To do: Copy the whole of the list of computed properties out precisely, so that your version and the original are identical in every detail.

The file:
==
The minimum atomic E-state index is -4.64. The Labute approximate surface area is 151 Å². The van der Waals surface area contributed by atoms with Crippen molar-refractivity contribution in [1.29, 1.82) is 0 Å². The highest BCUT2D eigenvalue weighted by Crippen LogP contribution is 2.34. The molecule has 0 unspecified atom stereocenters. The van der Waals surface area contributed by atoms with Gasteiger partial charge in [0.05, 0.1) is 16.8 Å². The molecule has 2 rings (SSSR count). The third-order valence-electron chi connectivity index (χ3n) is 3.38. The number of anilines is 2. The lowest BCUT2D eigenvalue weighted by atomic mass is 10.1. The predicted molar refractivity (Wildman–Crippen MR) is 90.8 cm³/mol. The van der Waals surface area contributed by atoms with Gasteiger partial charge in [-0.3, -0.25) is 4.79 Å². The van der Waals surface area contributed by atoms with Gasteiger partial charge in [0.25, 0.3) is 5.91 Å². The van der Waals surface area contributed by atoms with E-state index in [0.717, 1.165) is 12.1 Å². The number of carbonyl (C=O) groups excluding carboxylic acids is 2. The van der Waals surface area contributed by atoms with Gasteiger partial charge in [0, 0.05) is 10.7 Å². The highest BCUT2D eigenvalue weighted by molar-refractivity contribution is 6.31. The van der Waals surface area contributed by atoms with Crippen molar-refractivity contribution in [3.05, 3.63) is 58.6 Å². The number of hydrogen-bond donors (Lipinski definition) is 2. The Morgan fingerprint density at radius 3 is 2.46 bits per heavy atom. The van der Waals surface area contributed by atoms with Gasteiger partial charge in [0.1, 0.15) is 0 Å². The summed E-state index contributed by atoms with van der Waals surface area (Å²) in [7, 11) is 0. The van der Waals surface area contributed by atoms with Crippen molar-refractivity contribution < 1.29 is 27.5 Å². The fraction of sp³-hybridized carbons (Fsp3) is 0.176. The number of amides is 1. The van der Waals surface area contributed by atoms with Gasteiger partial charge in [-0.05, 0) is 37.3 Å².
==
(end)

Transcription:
The minimum atomic E-state index is -4.64. The Labute approximate surface area is 151 Å². The van der Waals surface area contributed by atoms with Crippen molar-refractivity contribution in [1.29, 1.82) is 0 Å². The highest BCUT2D eigenvalue weighted by Crippen LogP contribution is 2.34. The molecule has 0 unspecified atom stereocenters. The van der Waals surface area contributed by atoms with Gasteiger partial charge in [0.05, 0.1) is 16.8 Å². The molecule has 2 rings (SSSR count). The third-order valence-electron chi connectivity index (χ3n) is 3.38. The number of anilines is 2. The lowest BCUT2D eigenvalue weighted by atomic mass is 10.1. The predicted molar refractivity (Wildman–Crippen MR) is 90.8 cm³/mol. The van der Waals surface area contributed by atoms with Gasteiger partial charge in [-0.3, -0.25) is 4.79 Å². The van der Waals surface area contributed by atoms with Gasteiger partial charge in [0.25, 0.3) is 5.91 Å². The van der Waals surface area contributed by atoms with E-state index in [0.717, 1.165) is 12.1 Å². The number of carbonyl (C=O) groups excluding carboxylic acids is 2. The van der Waals surface area contributed by atoms with Gasteiger partial charge in [0, 0.05) is 10.7 Å². The highest BCUT2D eigenvalue weighted by molar-refractivity contribution is 6.31. The van der Waals surface area contributed by atoms with Crippen molar-refractivity contribution in [3.05, 3.63) is 58.6 Å². The number of hydrogen-bond donors (Lipinski definition) is 2. The Morgan fingerprint density at radius 3 is 2.46 bits per heavy atom. The van der Waals surface area contributed by atoms with Gasteiger partial charge in [0.1, 0.15) is 0 Å². The summed E-state index contributed by atoms with van der Waals surface area (Å²) in [7, 11) is 0. The van der Waals surface area contributed by atoms with Crippen molar-refractivity contribution < 1.29 is 27.5 Å². The fraction of sp³-hybridized carbons (Fsp3) is 0.176. The number of amides is 1. The van der Waals surface area contributed by atoms with Gasteiger partial charge in [-0.05, 0) is 37.3 Å².